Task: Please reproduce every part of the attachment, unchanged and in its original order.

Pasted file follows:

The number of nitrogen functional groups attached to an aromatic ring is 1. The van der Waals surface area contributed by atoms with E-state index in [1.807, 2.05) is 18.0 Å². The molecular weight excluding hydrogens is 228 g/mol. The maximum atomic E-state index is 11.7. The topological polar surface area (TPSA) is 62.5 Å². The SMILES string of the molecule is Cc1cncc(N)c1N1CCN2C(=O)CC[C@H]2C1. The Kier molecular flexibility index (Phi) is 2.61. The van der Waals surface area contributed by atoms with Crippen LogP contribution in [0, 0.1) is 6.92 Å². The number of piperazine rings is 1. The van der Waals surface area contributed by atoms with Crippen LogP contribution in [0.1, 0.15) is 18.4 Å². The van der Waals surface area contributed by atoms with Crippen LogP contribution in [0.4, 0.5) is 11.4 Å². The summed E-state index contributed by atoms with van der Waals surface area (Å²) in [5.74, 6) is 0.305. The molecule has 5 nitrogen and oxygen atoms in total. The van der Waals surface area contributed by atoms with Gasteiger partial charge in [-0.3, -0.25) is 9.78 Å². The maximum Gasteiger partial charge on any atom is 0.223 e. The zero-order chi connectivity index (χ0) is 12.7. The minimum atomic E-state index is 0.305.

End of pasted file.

The number of nitrogen functional groups attached to an aromatic ring is 1. The van der Waals surface area contributed by atoms with E-state index in [1.807, 2.05) is 18.0 Å². The molecular weight excluding hydrogens is 228 g/mol. The maximum atomic E-state index is 11.7. The topological polar surface area (TPSA) is 62.5 Å². The SMILES string of the molecule is Cc1cncc(N)c1N1CCN2C(=O)CC[C@H]2C1. The Kier molecular flexibility index (Phi) is 2.61. The van der Waals surface area contributed by atoms with Crippen LogP contribution in [0, 0.1) is 6.92 Å². The number of piperazine rings is 1. The van der Waals surface area contributed by atoms with Crippen LogP contribution in [0.1, 0.15) is 18.4 Å². The van der Waals surface area contributed by atoms with Crippen LogP contribution in [0.4, 0.5) is 11.4 Å². The summed E-state index contributed by atoms with van der Waals surface area (Å²) in [5.74, 6) is 0.305. The molecule has 5 nitrogen and oxygen atoms in total. The van der Waals surface area contributed by atoms with Gasteiger partial charge in [-0.3, -0.25) is 9.78 Å². The maximum Gasteiger partial charge on any atom is 0.223 e. The zero-order chi connectivity index (χ0) is 12.7. The minimum atomic E-state index is 0.305.